Tiffany Goodallâ€™s Chilli con Carne
A hot and warming chilli con carne is quite simply an ultimate favourite and perfect for a house party when feeding the masses. I love a good bit of spice, so chillies and chilli flakes are brilliant in this.
4 tablespoons olive oil
2 red onions, chopped finely
4 garlic cloves, chopped finely
2 red chillies, deseeded and chopped finely
2 teaspoons chilli flakes
1.5kg/3lb lean beef mince
3 x 400g/14oz cans chopped tomatoes
2 glasses of red wine (optional)
1 tablespoon Worcestershire sauce
1 teaspoon Tabasco sauce
800g/11/2lb red kidney beans
150ml/5fl oz soured cream
Finely chop the onions, garlic and chillies.
Heat the olive oil in a frying pan on a medium heat. Add the red onions, garlic and fresh chillies.
Add the chilli flakes. Cook gently for 3â€“4 minutes
You should be hit with the smells of the garlic and spice â€“ all great.
Turn the heat right up and add the beef mince. Season well and cook until brown. Reduce the heat to medium and add the tomatoes, red wine, Worcestershire sauce and Tabasco sauce. Stir well and then add the kidney beans.
Simmer for as long as time allows. I like this to simmer for at least an hour, as all the flavours really intensify. Taste it after an hour and adjust the seasoning accordingly.
Serve hot with a dollop of soured cream.
Donâ€™t add the Tabasco sauce if you donâ€™t like it too hot, but it does give it a real kick. Chopped parsley or coriander would be brilliant at the end, sprinkled over.
I like this with rice and some soured cream, Guacamole and maybe a side salad. Itâ€™s so easy to do for large numbers.
Fool Proof Food
Tiffany Goodallâ€™s Maâ€™s Carbonara Sauce
This is a tasty carbonara sauce â€“ creamy, garlicky and delicious! The ingredients are basic: eggs, cream and milk – items I often find lying around in my fridge.
15ml/1 tablespoon olive oil
2 garlic cloves, peeled and crushed
100g/31/2oz un-smoked bacon lardons or normal bacon, chopped roughly
1 medium egg, whisked
2 tablespoons grated Cheddar cheese
125ml/4fl oz double cream
15ml/1 tablespoon milk
Cook your pasta
Heat the olive oil in a large frying pan, and add the garlic and bacon.
Cook over a medium heat for 5 minutes until the bacon is brown, stirring regularly.
Tip the bacon onto a piece of kitchen paper to drain. Set your dirty frying pan aside for later. Mix up the egg, bacon, cheese, cream and milk, and season with salt and pepper. Stir well. Check your pasta and when itâ€™s ready, drain it and tip it into the large frying pan you used earlier. Add the egg mixture and gently heat it for 1 minute over a low-medium heat. This is very important because if the heat is too high you will end up with scrambled eggs! Taste to check the seasoning and then serve.
Countdown to Christmas
To continue our count down to Christmas – only 11 weeks to go – how about getting the Christmas puddings madeâ€¦ This week I will use Myrtle Allenâ€™s recipe, next week my motherâ€™s plum pudding so you will have a choice. Last week I gave instructions on how to prepare your own suet, this week I include a tip for making homemade breadcrumbs from left over stale bread. Store the puddings in a cool dry cupboard so they will gradually ripen and mature in time for Christmas.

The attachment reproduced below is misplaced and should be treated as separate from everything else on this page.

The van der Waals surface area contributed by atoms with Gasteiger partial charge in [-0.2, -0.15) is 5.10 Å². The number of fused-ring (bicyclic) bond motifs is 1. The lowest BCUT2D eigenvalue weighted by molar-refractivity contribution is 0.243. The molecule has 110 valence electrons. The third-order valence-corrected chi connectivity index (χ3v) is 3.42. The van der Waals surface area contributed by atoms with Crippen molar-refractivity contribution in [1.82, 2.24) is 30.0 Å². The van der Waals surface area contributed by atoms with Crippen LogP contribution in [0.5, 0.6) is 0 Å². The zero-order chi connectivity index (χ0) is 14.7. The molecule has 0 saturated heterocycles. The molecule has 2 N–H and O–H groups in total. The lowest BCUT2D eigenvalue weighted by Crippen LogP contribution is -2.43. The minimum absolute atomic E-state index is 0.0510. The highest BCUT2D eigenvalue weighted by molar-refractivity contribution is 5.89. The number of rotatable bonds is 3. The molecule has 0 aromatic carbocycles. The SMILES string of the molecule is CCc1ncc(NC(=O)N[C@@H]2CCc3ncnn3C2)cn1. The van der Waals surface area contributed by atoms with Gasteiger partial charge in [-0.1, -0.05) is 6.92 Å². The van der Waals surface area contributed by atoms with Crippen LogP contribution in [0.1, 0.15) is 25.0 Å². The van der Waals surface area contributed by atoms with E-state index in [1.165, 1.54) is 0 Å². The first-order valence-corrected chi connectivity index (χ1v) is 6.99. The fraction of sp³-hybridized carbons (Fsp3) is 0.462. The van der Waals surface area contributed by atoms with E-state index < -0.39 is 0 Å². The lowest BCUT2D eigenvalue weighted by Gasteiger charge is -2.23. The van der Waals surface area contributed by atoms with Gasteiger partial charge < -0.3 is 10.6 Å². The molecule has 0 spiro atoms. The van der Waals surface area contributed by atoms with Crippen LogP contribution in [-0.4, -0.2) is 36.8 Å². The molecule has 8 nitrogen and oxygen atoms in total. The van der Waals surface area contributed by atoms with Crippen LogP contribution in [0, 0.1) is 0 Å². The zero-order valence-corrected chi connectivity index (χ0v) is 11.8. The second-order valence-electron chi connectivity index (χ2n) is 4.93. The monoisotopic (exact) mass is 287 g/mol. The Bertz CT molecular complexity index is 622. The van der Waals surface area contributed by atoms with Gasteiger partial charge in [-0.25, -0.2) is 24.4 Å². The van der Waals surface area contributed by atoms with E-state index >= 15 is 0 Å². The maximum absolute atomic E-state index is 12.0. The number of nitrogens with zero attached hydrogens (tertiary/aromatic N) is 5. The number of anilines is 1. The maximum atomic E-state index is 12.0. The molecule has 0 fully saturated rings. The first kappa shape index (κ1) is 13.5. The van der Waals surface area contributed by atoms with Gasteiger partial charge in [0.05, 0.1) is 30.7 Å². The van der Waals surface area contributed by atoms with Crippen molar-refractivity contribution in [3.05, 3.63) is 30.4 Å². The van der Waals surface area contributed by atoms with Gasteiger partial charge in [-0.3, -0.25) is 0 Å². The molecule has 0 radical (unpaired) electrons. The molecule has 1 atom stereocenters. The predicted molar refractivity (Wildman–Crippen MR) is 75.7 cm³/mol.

Myrtle Allen’s Plum Pudding with Brandy Butter
Making the Christmas Puddings (from The Ballymaloe Cook Book by Myrtle Allen)
The tradition that every member of the household could have a wish which was likely (note, never a firm promise) to come true was, of course, a ruse to get all the children to help with heavy work of stirring the pudding.Â I only discovered this after I was married and had to do the job myself.Â This recipe, multiplied many times, was made all at once.Â In a machineless age, mixing all those expensive ingredients properly was a formidable task.Â Our puddings were mixed in an enormous china crock which held the bread for the house hold for the rest of the year.Â My mother, nanny and the cook took it in turns to stir, falling back with much panting and laughing after a few minutes’ work.Â I don’t think I was really much help to them.
Christmas puddings should be given at least 6 weeks to mature.Â They will keep for a year.Â They become richer and firmer with age, but one loses the lightness of the fruit flavour.Â We always eat our last plum pudding at Easter.
If possible, prepare your own fresh beef suet – it is better than the pre-packed product.
6ozs (175g) shredded beef suet
6 ozs (175g) sugar
7ozs (200g) soft breadcrumbs
8ozs (225g) currants
8 ozs (225g) raisins
4 ozs (110g) candied peel
1-2 teaspoons mixed spice
a pinch of salt
2 tablespoons flour
2 fl ozs (50ml) flesh of a baked apple
2 fl ozs (50ml) Irish whiskey
1 x 3 pints (1.75 L) capacity pudding bowl
Mix the ingredients thoroughly.Â Whisk the eggs and add them, with the apple and whiskey.Â Stir very well indeed.Â Fill into the greased pudding bowl.Â Cover with a round of greaseproof paper or a butter-wrapped pressed down on top of the pudding.Â Put a large round of greaseproof or brown paper over the top of the bowl, tying it firmly under the rim.
Place in a saucepan one-third full of boiling water and simmer for 10 hours.Â Do not allow the after to boil over the top and do not let it boil dry either.Â Store in a cool place until Christmas.
How to Make Bread Crumbs
Iâ€™ve just been to the shops and seen breadcrumbs for sale for more than the price of a loaf of bread for a 250g (9oz) bag, so let me share the secret of how to make your own.
There are two options. First save all left over white bread, for white bread crumbs, cut off the crusts. Tear each slice into 3 or 4 pieces, drop into a liquidiser or food processor, whizz for 30 seconds to a minute, hey presto â€“ bread crumbs.Â Use immediately or freeze in convenient size bags to use another time.
Secondly, ff you include the crusts, the breadcrumbs will be flecked with lots of crust but these are fine for stuffings and any other dish where the crumbs do not need to be white. Uses for bread crumbs, stuffings, coating fish, meat, croquettes etc. Use for bread sauce and buttered crumbs for gratins.
Coeliac UK Gluten-free Chef of the Year Competition is being judged by Michelin starred chef Raymond Blanc this year. Submit recipes for a three course gluten-free menu to email@example.com by 6th November 2009. Get more details about the competition including the prizes at www.coeliac.org.uk/glutenfreechefoftheyear